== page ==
A cartooned Koch also appeared once on The Critic:
It’s hard to imagine that not so long ago the only way to watch animated shorts from around the world was to attend a screening of Spike and Mike. The touring festival played an important role in promoting and legitimizing independent animation during the Eighties and Nineties, but it has become an anachronism in the age of YouTube, Vimeo and the endless stream of animation content online.
There’s still something to be said for watching great animated shorts on the bigscreen and with an audience. In that spirit, Spike and Mike will be screening a “30th anniversary” program of shorts during the month of February and March at the Museum of Contemporary Art San Diego—La Jolla (700 Prospect Street, La Jolla, CA 92037).
The anniversary celebration is a bit late—this is actually the festival’s 36th year of existence—but who’s counting. The shorts that will be screened in the program include:
Pixels by Patrick Jean Bunny by Chris Wedge Creature Comforts by Nick Park Loon by Jan Bitzer For the Birds by Ralph Eggleston Paths of Hate by Damian Nenow The Big Snit by Richard Condie Guard Dog by Bill Plymptom Oktapodi by Julien Bocabeille, François-Xavier Chanioux, Olivier Delabarre, Thierry Marchand, Quentin Marmier and Emud Mokhberi The Saga of Bjorn by Benjamin J. Kousholt, Daniel D. Christensen, Mads Lundgaard Christensen, Jesper A. Jensen, Jonas K. Doctor, Steffen Lyhne, Pernille Ørum-Nielsen, Frederik Bjerre-Poulsen, and Jonas Georgakakis Grasshoppers by Bruno Bozzetto Animator vs. Animation by Alan Becker The Deep by PES Seed by Johnny Kelly Bambi Meets Godzilla by Marv Newland Mona Lisa Descending a Staircase by Joan Gratz
Of note, on February 9th and 10th, Simpsons director David Silverman will appear at the screenings in La Jolla to sign autographs, and on March 1st and 2nd, Wreck-It Ralph director Rich Moore will attend. Go HERE for showtimes and ticket info.
Last May, it was announced that Guillermo del Toro and animation veteran Mark Gustafson (Fantastic Mr. Fox, The PJs) would co-direct a stop motion adaptation of Pinocchio for the Jim Henson Company. The film was based on a version of the story illustrated by Gris Grimly.
According to Bleeding Cool, Grimly posted a couple of tweets yesterday that implied the project is stalled:
Short to the point update on Pinocchio for those inquiring: It appears that this is not the right time for such a superior-adventurous flick
— Gris Grimly (@GrisGrimly) January 30, 2013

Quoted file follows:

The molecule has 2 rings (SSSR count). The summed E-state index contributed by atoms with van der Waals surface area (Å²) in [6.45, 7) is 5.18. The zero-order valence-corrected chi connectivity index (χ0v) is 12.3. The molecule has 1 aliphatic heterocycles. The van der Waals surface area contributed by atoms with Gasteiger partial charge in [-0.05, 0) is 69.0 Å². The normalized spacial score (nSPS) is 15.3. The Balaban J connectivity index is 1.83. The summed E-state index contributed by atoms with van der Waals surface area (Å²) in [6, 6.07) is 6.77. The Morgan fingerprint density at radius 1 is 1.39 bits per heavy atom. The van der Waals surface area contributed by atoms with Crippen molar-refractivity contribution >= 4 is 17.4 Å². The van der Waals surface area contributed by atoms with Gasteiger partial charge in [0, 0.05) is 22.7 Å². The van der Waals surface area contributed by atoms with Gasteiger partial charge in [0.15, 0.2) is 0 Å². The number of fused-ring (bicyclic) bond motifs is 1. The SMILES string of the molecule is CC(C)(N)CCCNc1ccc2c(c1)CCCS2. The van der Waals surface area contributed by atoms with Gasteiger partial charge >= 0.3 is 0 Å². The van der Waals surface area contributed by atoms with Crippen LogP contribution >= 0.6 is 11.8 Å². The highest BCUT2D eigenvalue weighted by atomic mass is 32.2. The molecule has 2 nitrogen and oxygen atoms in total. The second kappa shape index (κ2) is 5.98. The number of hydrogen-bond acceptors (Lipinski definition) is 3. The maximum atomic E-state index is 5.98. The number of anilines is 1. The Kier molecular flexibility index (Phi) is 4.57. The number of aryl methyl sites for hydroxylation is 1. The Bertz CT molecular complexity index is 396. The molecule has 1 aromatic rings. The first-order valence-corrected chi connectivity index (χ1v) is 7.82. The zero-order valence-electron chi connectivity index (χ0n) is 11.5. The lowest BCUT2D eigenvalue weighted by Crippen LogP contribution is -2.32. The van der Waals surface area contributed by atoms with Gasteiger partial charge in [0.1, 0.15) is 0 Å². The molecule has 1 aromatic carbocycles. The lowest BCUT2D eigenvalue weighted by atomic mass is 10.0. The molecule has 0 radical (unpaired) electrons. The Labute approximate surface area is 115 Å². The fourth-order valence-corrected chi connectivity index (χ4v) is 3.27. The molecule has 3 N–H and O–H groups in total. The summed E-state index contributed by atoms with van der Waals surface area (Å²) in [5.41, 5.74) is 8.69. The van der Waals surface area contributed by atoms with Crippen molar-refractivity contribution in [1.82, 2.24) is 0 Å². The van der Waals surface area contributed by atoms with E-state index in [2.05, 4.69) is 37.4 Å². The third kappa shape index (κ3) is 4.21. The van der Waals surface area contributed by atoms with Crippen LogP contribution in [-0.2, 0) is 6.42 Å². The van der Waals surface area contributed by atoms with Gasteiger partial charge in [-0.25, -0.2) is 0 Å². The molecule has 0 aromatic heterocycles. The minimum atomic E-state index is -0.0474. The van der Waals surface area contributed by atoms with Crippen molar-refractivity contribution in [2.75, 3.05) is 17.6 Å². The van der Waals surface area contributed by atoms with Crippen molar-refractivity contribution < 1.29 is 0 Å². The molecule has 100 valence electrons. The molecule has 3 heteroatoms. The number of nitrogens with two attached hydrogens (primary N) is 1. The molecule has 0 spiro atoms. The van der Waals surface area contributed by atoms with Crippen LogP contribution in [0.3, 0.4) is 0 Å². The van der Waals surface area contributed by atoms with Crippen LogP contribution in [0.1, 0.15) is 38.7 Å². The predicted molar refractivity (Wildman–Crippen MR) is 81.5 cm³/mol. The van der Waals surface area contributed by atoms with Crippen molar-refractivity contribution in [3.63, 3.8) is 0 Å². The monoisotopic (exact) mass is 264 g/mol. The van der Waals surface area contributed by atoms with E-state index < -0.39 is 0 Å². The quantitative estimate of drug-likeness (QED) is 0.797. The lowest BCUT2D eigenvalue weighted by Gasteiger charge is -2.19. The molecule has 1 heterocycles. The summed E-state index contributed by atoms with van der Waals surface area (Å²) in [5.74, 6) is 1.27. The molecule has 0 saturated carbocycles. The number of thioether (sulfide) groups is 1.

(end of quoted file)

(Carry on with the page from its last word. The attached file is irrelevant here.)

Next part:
@thinkbaker There are people like us out there. But they look at numbers. Frankenweenie was a box office failure to them.
— Gris Grimly (@GrisGrimly) January 30, 2013
The tweets have since been deleted so perhaps Grimly’s announcement was premature. The production studio ShadowMachine still lists the project on their homepage. With Henry Selick’s stop-motion film also shut down last year, what other feature film stop-mo projects are still in production? If anyone knows more about what’s happening, do tell.
[UPDATED—Feb. 2, 2013]: Gris Grimly gave an update to Bleeding Cool about his earlier comments on Twitter. He says Pinocchio is still alive though it would appear that no studio has committed to the film yet:
I’m writing to clear up the rumor that has gotten started. It all started with misconstrued information that I passed along through my networks. But it has come to my knowledge that Pinocchio is indeed still kicking with interest from the studios. Although I thought it was going to lay quiet for a little while, I never thought it would be canceled. It’s too good.
Cattle Call (2008) offers a fascinating glimpse into a world that is completely foreign to me. It made a strong impression when I saw it a few years back in Ottawa and I’m delighted to report that it’s every bit as exhilarating to watch again now that it’s been posted online.
Directed by Matt Rankin and Mike Maryniuk, the film uncovers the inherent art within livestock auctioneering, which filmmaker Werner Herzog once described as “the last poetry possible, the poetry of capitalism.”
Filmmakers Rankin and Maryniuk capture the madcap energy of their subject matter by deploying a rapid-fire assortment of techniques, including stop-motion, cut-outs, open-exposures, hole-punching and rubbing Letraset directly on the celluloid. They manage to turn this experimental grabbag into a mightily entertaining film—a testament to their skills as animation filmmakers. Their unconventional approach also shows that the documentary format in animation offers a range of nonliteral and non-narrative possibilities that extends beyond the formal limitations of live-action documentary.
A Gum Boy (Kuchao) by Masaki Okuda is a 2010 student film produced at the Tokyo University of the Arts. The film addresses difficult subject matter—adolescent ostracism—through a creative and non-literal use of animation that marries the fluid grace of a watercolor style with frenzied use of camera and cutting. Okuda’s mastery of film technique, narrative and visual style elevates Gum Boy beyond the average student film, and for that matter, the average professional short film as well.
“It was with much sadness that we informed our teams today of changes to our Games organization, which include the closure of Junction Point Studios. These changes are part of our ongoing effort to address the fast-evolving gaming platforms and marketplace and to align resources against our key priorities. We’re extremely grateful to Warren Spector and the Junction Point team for their creative contributions to Disney with Disney Epic Mickey and Disney Epic Mickey 2.”
Spector will no longer be involved with Disney. The Disney Company announced earlier this month that they were developing a new gaming initiative called Disney Infinity.